Update: The quinces pictured actually ended up in a totally gorgeous, tangy, flavorsome marmalade-like set jam (recipe here). And there was much, much rejoycing!
The first thing you notice about the quinces – from afar – is their gorgeous deep golden yellow color, shared across the three genera to which the plants belong, but it is not the color that is their main characteristic – it’s the scent. If you have never smelled a quince, you are really missing out. It is really like nothing else – deep and honey-sweet with a strong citrus or pineapple note and a rather exotic spiciness all in one. The best way I’ve been able to adoringly describe it myself, is that it smells of pineapple and heaven. I would go as far as to say it is the best of fruit scents, with passionfruit (which I also love) being the runner-up in this contest.
I think the reason that quinces are not better known is that they aren’t eat-raw kind of fruit. They are hard like a wooden board, and taste tart and tannic and very astringent if you do manage to bite into one raw (watch the teeth!). As such, and as fruit in the conventional, ‘fruit bowl’ sort of understanding, they are very disappointing – and it is in preparations where they are heat or otherwise treated, that they truly shine.
There are more famous uses for quinces than the ones I favor – one notable such being the Spanish quince spread membrillo, usually suggested as pairing for manchego cheese. If you manage to get your hands on this, by all means, do try it. It’s wonderful. Another amazing use for them is stewing them with meats in Central-Asian style plov-type meat-and-rice dishes, or even in simple stews. They hold their shape very well and tend to perfume the entire kitchen, not just the cooking pot, with their fragrance.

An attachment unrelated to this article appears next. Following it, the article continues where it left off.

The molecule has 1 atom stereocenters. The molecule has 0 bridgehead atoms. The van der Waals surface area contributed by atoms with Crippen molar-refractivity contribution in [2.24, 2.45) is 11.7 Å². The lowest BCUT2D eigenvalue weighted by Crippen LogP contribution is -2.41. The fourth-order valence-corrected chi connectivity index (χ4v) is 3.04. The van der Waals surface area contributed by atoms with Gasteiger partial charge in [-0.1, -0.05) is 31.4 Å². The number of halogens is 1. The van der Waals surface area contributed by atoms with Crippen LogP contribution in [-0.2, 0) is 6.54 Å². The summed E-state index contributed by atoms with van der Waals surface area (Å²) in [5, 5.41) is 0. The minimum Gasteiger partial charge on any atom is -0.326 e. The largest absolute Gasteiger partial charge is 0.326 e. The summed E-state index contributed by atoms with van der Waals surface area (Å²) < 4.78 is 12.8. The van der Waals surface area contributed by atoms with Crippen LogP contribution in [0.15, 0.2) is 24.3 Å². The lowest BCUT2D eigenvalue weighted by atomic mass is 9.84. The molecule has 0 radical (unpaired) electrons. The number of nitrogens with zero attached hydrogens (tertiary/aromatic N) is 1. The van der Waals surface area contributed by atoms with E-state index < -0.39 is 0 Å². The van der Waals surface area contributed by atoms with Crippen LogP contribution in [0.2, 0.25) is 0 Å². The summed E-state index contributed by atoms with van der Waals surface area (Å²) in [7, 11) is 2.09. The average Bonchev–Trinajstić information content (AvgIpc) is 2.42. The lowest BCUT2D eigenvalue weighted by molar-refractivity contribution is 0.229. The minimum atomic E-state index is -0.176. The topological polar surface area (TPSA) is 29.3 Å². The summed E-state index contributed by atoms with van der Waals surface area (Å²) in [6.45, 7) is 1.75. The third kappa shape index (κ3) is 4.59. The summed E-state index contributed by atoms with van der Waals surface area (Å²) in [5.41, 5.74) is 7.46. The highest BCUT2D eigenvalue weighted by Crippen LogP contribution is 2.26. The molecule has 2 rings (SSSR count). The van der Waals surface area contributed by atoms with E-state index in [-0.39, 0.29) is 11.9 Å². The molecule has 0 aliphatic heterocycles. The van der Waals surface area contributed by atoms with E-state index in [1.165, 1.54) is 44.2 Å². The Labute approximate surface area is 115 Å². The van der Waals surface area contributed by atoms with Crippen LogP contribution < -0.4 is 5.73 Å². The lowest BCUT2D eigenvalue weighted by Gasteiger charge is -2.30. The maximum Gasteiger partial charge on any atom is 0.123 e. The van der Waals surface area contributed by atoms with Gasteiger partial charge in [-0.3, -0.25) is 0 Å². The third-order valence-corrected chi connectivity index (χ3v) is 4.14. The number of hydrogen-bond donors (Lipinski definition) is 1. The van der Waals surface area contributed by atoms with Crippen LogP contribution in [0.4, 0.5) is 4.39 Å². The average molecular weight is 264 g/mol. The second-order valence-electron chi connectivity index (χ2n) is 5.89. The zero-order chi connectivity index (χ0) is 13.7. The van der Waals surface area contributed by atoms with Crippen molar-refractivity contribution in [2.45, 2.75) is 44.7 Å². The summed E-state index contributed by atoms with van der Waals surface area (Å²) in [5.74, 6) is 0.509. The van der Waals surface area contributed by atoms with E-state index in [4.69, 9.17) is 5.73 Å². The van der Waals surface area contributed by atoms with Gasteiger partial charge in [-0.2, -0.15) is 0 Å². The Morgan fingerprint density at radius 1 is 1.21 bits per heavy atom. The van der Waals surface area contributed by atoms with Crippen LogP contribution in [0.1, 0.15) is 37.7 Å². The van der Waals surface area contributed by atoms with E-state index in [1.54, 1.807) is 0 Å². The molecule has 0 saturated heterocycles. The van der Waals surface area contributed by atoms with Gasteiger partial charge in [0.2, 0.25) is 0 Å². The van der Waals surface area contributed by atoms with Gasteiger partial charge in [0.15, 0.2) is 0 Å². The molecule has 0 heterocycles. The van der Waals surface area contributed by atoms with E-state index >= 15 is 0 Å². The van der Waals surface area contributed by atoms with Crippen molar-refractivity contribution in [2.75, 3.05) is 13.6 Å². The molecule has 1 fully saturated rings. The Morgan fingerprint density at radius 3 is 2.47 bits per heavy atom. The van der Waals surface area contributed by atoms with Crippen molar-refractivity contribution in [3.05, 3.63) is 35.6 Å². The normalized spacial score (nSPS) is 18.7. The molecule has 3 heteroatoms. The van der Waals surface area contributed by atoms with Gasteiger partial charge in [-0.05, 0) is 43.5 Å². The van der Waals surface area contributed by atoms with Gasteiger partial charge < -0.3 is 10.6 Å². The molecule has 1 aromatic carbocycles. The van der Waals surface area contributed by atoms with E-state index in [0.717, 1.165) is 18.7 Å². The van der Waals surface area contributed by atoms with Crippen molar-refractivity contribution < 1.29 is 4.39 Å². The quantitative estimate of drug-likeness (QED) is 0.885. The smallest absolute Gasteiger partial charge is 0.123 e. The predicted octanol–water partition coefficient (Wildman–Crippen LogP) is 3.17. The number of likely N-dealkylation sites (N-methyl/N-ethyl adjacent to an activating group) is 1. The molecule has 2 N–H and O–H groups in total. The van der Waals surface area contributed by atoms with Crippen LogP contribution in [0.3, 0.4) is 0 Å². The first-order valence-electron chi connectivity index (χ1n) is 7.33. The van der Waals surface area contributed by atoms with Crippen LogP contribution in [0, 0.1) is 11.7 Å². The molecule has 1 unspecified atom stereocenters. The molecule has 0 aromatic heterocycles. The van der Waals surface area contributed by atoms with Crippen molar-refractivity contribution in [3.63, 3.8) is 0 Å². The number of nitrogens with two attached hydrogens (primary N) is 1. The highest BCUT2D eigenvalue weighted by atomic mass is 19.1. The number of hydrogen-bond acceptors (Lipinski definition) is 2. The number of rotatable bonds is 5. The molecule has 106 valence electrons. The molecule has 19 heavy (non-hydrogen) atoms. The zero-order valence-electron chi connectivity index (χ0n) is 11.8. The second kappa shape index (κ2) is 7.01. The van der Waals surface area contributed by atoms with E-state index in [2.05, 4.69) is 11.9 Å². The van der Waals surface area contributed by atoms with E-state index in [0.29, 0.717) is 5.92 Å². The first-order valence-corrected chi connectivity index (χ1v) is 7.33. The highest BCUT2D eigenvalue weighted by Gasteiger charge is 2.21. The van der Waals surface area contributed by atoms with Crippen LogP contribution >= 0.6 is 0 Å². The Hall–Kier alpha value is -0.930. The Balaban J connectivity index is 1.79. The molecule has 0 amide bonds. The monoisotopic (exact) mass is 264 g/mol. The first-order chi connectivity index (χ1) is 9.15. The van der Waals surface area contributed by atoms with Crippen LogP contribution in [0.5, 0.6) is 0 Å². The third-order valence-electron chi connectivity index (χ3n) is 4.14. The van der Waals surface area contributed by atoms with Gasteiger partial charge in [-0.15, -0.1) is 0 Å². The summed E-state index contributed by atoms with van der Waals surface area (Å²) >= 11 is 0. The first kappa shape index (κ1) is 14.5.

But, what I like to do with quinces at home is one of three things – one being leaving them in a bowl to decorate my home and scent it, but that’s neither here nor food.
My all-time favorite thing to do with quinces is plunk them into good-quality white or golden rum or into plain vodka for a few months along with a couple of cloves and a bit of sugar, to impart their gorgeous fragrance on the alcohol. Quince-infused rum is a specialty of mine that all friends, even those who dislike rum as a rule, love. After a few months, even white rum takes on a beautiful delicately gold color, and the scent, carried by the alcohol, is truly out of this world. If you do want to try this, there are general, but very detailed instructions on how to do that here.
The other favorite quince product for me is Glyko Kythoni – a Greek preserve of quinces, often made with a touch of lemon juice or peel and rosewater. When cooked in sugar, quince flesh slowly goes from being a pale cream to a remarkable rosey orange shading to a deep red (depends on the quince harvest and cultivar I suspect), and all the fragrance is preserved. I will most certainly write about the preserves as soon as I’ve gotten my greedy paws on some fresh quinces of this kind and made them, so that’s for the future.
I use the word “quince” interchangeably, but as there are a few species – and indeed, genera – of quinces, the differences are as follows.
The true quince, Cydonia, is a large fruit resembling a lumpy cross between apple and pear in a bright yellow-gold color. It is the fruit of my choice when making quince preserves – mainly because it is larger and easier to handle when peeling and coring – but also because its scent is sweeter, and to me, more appropriate to the use. This variety is a warm-climate fruit, and though I’ve seen them growing well enough in the United Kingdom, I suspect that the best ones still do come from further South. It is certainly not hardy enough to grow in Sweden. Hence, market as source.
The family of flowering quinces (named so not because other quinces don’t have flowers, but because of their remarkable red flowers for which they are most often cultivated), Chaenomeles, has smaller fruit and are quite hardy enough even for Sweden. In fact, the bowl of the ones on my table has been harvested from some bushes growing near where I live. The fruit are (obviously) much smaller, and the scent is more astringent and spicy rather than pineappley and sweet. I have not tried using these before (I’d always buy the larger variety), but the scent is remarkable, and in my thoughts, will go amazingly well infusing in alcohol, and that’s the impending fate of the fruit in the above photo. So, that’s now in the planning – just need to buy some alcohol and more containers to infuse it in, and then I am good to go!
In short, if you’ve never noticed the existence of quinces – of any variety – it is my not-at-all-humble opinion is that you should. You may or may not love them as much as I do, but one thing is for sure – you really have no idea what they are like until you’ve tried. And it’s very much worth it.